Full story here.

2. NFL turns to medical cannabis

The National Football League (NFL) in America is providing $1 million in funding for research into pain management and cannabinoids.

The NFL is funding research into medical cannabis.

The pain management committee of the NFL and the NFL Players Association announced it would stump up the funding on Tuesday 8 June.

According to the organisation’s news platform, the move is the next step in a shifting attitude towards players who use medicinal cannabis to manage pain from injuries.

You can read more here.

3. More medical cannabis evidence

Researchers have found that the cannabinoids CBD and CBG, when used in combination, are beneficial for treating inflammation in the lungs.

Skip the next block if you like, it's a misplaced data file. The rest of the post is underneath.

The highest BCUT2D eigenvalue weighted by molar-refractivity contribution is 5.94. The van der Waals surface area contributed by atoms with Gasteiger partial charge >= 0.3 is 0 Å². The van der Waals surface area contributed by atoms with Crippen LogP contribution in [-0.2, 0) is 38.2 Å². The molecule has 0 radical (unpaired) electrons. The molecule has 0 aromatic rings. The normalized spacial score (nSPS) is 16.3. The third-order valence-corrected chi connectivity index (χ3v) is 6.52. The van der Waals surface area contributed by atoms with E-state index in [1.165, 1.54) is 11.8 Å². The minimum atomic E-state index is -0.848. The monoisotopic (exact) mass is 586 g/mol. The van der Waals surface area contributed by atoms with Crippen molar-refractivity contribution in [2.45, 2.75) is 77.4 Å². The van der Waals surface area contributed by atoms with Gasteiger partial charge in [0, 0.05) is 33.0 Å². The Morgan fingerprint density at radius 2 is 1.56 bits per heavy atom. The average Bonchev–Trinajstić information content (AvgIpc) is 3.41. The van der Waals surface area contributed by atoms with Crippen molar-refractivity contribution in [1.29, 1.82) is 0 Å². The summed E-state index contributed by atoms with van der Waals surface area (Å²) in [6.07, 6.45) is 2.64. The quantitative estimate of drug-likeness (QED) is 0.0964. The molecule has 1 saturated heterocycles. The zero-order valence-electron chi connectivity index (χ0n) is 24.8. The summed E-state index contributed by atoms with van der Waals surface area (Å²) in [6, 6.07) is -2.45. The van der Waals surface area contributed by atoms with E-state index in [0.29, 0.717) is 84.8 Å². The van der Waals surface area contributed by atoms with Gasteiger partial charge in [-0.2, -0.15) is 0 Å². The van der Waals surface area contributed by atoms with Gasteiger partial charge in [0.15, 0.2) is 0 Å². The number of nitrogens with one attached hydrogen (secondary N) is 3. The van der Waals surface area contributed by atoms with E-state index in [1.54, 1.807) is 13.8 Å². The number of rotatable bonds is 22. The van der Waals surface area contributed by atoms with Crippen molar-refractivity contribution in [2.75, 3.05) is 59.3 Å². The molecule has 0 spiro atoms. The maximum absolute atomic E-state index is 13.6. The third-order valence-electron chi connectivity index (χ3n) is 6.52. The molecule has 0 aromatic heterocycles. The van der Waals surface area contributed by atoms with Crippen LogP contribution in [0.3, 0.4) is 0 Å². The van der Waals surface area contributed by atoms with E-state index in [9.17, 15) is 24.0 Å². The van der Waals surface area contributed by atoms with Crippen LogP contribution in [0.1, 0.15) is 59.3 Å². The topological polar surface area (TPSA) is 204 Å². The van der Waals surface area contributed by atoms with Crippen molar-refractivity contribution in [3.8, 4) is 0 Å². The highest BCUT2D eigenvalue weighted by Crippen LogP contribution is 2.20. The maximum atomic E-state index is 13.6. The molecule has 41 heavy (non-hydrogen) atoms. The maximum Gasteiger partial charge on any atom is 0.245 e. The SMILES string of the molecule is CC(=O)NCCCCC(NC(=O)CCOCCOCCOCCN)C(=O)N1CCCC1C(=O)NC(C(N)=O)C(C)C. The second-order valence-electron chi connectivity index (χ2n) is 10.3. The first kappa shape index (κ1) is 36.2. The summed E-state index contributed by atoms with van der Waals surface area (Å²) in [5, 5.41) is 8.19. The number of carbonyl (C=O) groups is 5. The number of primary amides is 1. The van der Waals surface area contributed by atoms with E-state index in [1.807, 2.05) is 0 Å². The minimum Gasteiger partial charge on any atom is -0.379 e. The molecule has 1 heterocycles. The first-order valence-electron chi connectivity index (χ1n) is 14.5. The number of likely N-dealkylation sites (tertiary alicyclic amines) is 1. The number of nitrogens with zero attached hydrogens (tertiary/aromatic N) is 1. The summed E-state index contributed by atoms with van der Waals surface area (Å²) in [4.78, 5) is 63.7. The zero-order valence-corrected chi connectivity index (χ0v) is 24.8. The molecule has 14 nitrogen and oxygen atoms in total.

Scientists at King’s College London, working in collaboration with Sativa Wellness Group have published the first results from a study into the impact of cannabinoids on respiratory diseases.

It aimed to investigate the anti-inflammatory effects of the two non-psychotropic cannabinoids alone and in combination, in a model of pulmonary inflammation.

Full details here.

4. Germany to vote for reform?

Germany’s national election on September 26 could be a landmark moment for Europe’s cannabis industry.

As Chancellor Angela Merkel prepares to leave the stage, the European Union’s most influential country looks destined for a political shakeup.

Annalena Baerbock could become Germany’s first pro-drug reform Chancellor.

It could mark a huge moment for the cannabis industry as Germany’s parliament might swing in favour of legislation.

Here’s everything you need to know about it.

5. Adapt or fail

The pro-drug reform lobby must accept it has failed and change to push its agenda ahead, leading experts have warned.

Speaking at a Global Cannabis Intelligence event about the state of advocacy in the UK, three leading policy advocates set out how they think greater access can be achieved.